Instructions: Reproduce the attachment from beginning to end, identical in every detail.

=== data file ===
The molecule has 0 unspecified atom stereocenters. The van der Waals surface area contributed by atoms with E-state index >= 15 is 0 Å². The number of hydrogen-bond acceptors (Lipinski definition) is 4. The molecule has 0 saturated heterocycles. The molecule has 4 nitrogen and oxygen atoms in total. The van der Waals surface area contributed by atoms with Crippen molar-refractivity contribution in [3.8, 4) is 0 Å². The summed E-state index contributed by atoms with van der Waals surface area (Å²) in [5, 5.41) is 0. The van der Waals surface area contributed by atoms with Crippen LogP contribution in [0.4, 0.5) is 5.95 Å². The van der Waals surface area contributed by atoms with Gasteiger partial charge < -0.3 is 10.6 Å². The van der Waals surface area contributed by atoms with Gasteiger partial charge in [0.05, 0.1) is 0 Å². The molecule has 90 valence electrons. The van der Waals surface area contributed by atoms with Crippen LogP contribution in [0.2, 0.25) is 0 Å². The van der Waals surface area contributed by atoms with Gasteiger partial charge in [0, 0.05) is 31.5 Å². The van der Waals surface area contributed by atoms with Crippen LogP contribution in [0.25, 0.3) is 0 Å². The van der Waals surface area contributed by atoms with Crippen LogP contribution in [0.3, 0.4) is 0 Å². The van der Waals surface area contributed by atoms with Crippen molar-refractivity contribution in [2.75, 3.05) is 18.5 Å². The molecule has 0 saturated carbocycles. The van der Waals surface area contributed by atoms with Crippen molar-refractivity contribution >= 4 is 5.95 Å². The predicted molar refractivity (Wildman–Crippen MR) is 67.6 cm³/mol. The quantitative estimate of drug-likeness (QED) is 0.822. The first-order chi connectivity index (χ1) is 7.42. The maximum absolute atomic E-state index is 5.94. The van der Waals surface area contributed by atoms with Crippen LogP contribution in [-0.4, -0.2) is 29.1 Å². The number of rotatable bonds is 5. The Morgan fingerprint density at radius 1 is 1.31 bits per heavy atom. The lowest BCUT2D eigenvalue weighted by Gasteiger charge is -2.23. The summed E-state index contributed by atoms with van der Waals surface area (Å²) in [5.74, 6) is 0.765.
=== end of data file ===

The molecule has 0 unspecified atom stereocenters. The van der Waals surface area contributed by atoms with E-state index >= 15 is 0 Å². The number of hydrogen-bond acceptors (Lipinski definition) is 4. The molecule has 0 saturated heterocycles. The molecule has 4 nitrogen and oxygen atoms in total. The van der Waals surface area contributed by atoms with Crippen molar-refractivity contribution in [3.8, 4) is 0 Å². The summed E-state index contributed by atoms with van der Waals surface area (Å²) in [5, 5.41) is 0. The van der Waals surface area contributed by atoms with Crippen LogP contribution in [0.4, 0.5) is 5.95 Å². The van der Waals surface area contributed by atoms with Gasteiger partial charge < -0.3 is 10.6 Å². The van der Waals surface area contributed by atoms with Gasteiger partial charge in [0.05, 0.1) is 0 Å². The molecule has 90 valence electrons. The van der Waals surface area contributed by atoms with Crippen LogP contribution in [0.2, 0.25) is 0 Å². The van der Waals surface area contributed by atoms with Gasteiger partial charge in [0, 0.05) is 31.5 Å². The van der Waals surface area contributed by atoms with Crippen LogP contribution in [0.25, 0.3) is 0 Å². The van der Waals surface area contributed by atoms with Crippen LogP contribution in [0.3, 0.4) is 0 Å². The van der Waals surface area contributed by atoms with Crippen molar-refractivity contribution in [2.75, 3.05) is 18.5 Å². The molecule has 0 saturated carbocycles. The van der Waals surface area contributed by atoms with Crippen molar-refractivity contribution >= 4 is 5.95 Å². The predicted molar refractivity (Wildman–Crippen MR) is 67.6 cm³/mol. The quantitative estimate of drug-likeness (QED) is 0.822. The first-order chi connectivity index (χ1) is 7.42. The maximum absolute atomic E-state index is 5.94. The van der Waals surface area contributed by atoms with Crippen LogP contribution in [-0.4, -0.2) is 29.1 Å². The number of rotatable bonds is 5. The Morgan fingerprint density at radius 1 is 1.31 bits per heavy atom. The lowest BCUT2D eigenvalue weighted by Gasteiger charge is -2.23. The summed E-state index contributed by atoms with van der Waals surface area (Å²) in [5.74, 6) is 0.765.